Tropical Chinese fungus weighs half a ton and covers an area of 30 feet
Think portobello mushrooms are big? Think again. Scientists on Hainan Island in southern China have discovered the largest fungus ever recorded. Weighing in at around half a ton, and extending over thirty feet in length, fungus experts were shocked to discover the fruiting body (comparable to a mushroom in other fungal species) feeding on the underside of a large fallen tree.
The fungus is from the species Fomitiporia ellipsoidea, and is a so-called perennial polypore, or bracket fungus. Up top is a picture of Professor Yu-Cheng Dai holding "small" fragments of the polypore that have broken off from the larger fruiting body.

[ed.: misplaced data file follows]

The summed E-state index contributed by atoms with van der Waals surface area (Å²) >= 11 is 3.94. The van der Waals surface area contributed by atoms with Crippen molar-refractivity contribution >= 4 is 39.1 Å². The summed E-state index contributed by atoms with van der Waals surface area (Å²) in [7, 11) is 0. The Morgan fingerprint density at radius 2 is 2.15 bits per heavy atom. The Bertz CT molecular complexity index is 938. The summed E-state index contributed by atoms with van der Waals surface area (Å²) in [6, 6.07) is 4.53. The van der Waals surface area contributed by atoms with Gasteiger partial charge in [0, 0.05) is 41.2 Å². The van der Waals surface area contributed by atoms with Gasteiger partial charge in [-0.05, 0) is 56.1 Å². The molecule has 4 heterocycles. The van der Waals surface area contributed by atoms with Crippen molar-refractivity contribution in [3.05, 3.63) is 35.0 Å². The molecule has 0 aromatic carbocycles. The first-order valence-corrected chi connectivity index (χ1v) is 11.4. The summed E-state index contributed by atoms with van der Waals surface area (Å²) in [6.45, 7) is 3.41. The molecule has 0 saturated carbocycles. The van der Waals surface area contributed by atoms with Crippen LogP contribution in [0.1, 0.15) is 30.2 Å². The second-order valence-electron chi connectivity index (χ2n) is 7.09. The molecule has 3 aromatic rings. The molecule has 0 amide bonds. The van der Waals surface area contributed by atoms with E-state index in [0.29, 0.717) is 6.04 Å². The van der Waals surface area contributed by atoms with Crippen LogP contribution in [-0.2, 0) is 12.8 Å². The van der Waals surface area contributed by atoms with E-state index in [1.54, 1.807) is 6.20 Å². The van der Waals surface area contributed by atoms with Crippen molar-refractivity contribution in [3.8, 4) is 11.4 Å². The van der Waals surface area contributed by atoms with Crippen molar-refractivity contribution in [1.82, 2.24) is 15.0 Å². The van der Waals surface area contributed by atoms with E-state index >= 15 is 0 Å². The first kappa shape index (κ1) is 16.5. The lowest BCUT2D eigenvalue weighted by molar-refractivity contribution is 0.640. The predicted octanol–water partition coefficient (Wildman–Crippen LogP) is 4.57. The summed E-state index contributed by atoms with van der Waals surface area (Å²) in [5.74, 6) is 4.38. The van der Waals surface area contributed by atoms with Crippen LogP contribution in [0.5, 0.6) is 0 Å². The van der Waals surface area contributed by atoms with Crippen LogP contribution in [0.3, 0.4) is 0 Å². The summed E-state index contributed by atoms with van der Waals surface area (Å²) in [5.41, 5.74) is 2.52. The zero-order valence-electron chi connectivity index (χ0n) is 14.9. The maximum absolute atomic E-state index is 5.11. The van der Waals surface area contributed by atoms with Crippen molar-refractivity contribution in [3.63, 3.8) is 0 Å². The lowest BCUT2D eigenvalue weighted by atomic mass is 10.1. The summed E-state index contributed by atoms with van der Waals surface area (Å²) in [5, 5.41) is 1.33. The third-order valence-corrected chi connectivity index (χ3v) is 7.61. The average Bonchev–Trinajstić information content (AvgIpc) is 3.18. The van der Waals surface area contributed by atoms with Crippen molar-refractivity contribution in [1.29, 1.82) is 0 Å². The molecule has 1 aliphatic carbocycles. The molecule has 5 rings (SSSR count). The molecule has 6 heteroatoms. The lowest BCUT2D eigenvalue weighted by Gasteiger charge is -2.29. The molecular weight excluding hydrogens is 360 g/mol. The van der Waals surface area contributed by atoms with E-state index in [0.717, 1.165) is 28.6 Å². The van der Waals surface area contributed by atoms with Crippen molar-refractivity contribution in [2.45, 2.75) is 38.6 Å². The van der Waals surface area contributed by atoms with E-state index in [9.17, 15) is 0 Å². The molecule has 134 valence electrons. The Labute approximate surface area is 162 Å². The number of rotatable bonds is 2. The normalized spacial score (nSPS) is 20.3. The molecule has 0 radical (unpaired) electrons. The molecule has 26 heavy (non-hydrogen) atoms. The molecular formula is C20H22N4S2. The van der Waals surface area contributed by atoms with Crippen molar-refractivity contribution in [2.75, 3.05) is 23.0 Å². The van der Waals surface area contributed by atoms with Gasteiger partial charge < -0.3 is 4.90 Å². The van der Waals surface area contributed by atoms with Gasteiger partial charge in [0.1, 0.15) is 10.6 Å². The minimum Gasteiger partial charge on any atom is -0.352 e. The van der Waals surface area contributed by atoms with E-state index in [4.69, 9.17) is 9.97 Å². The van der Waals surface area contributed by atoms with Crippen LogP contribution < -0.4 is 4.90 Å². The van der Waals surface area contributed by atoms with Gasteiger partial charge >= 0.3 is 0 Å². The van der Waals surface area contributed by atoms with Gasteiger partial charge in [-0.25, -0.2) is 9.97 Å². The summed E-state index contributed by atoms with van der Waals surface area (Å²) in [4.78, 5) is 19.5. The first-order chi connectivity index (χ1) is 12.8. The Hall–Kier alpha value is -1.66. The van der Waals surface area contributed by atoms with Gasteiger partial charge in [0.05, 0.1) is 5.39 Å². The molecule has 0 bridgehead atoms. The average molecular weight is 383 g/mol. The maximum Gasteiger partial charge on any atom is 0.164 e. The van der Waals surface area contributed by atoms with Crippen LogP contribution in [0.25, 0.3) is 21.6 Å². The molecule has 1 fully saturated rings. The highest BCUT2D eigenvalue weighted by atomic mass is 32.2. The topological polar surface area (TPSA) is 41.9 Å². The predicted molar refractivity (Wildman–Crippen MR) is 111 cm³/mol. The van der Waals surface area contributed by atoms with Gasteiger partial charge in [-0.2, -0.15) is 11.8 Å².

"We were not specifically looking for this fungus," said Dai, who is an expert on bracket fungi. "We did not know the fungus can grow so huge."
The tree on which the fungus is feeding, which appears to be long-dead and largely decayed, is suspected to have provided the enormous fruiting body with an abundance of nutrients for at least 20 years. When combined with the moist tropical climate of the island, the tree provided the ideal growing conditions for a record-shattering fungus.

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